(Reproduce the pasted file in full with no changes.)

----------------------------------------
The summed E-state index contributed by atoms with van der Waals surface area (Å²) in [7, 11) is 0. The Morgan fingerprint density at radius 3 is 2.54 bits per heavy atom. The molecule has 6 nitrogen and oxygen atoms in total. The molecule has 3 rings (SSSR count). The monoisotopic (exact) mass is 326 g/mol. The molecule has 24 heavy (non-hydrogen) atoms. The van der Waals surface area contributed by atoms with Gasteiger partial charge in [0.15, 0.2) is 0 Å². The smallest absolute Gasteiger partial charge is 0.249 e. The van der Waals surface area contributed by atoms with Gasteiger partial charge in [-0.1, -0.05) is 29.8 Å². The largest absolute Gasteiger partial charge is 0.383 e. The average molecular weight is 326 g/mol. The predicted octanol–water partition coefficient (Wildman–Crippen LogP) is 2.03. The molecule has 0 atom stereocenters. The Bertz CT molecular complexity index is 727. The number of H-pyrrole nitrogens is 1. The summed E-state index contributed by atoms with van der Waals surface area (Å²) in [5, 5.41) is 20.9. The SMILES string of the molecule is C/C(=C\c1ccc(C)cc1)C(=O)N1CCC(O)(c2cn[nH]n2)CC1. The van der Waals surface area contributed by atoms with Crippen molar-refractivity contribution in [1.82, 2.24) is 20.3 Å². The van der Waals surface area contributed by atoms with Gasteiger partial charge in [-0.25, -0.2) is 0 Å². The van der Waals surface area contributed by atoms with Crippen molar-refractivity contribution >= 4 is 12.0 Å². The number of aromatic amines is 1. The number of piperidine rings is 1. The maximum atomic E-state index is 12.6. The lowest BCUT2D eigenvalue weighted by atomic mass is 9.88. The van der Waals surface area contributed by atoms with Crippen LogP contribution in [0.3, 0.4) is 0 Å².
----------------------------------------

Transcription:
The summed E-state index contributed by atoms with van der Waals surface area (Å²) in [7, 11) is 0. The Morgan fingerprint density at radius 3 is 2.54 bits per heavy atom. The molecule has 6 nitrogen and oxygen atoms in total. The molecule has 3 rings (SSSR count). The monoisotopic (exact) mass is 326 g/mol. The molecule has 24 heavy (non-hydrogen) atoms. The van der Waals surface area contributed by atoms with Gasteiger partial charge in [0.15, 0.2) is 0 Å². The smallest absolute Gasteiger partial charge is 0.249 e. The van der Waals surface area contributed by atoms with Gasteiger partial charge in [-0.1, -0.05) is 29.8 Å². The largest absolute Gasteiger partial charge is 0.383 e. The average molecular weight is 326 g/mol. The predicted octanol–water partition coefficient (Wildman–Crippen LogP) is 2.03. The molecule has 0 atom stereocenters. The Bertz CT molecular complexity index is 727. The number of H-pyrrole nitrogens is 1. The summed E-state index contributed by atoms with van der Waals surface area (Å²) in [5, 5.41) is 20.9. The SMILES string of the molecule is C/C(=C\c1ccc(C)cc1)C(=O)N1CCC(O)(c2cn[nH]n2)CC1. The van der Waals surface area contributed by atoms with Crippen molar-refractivity contribution in [1.82, 2.24) is 20.3 Å². The van der Waals surface area contributed by atoms with Gasteiger partial charge in [-0.25, -0.2) is 0 Å². The van der Waals surface area contributed by atoms with Crippen molar-refractivity contribution >= 4 is 12.0 Å². The number of aromatic amines is 1. The number of piperidine rings is 1. The maximum atomic E-state index is 12.6. The lowest BCUT2D eigenvalue weighted by atomic mass is 9.88. The van der Waals surface area contributed by atoms with Crippen LogP contribution in [0.3, 0.4) is 0 Å².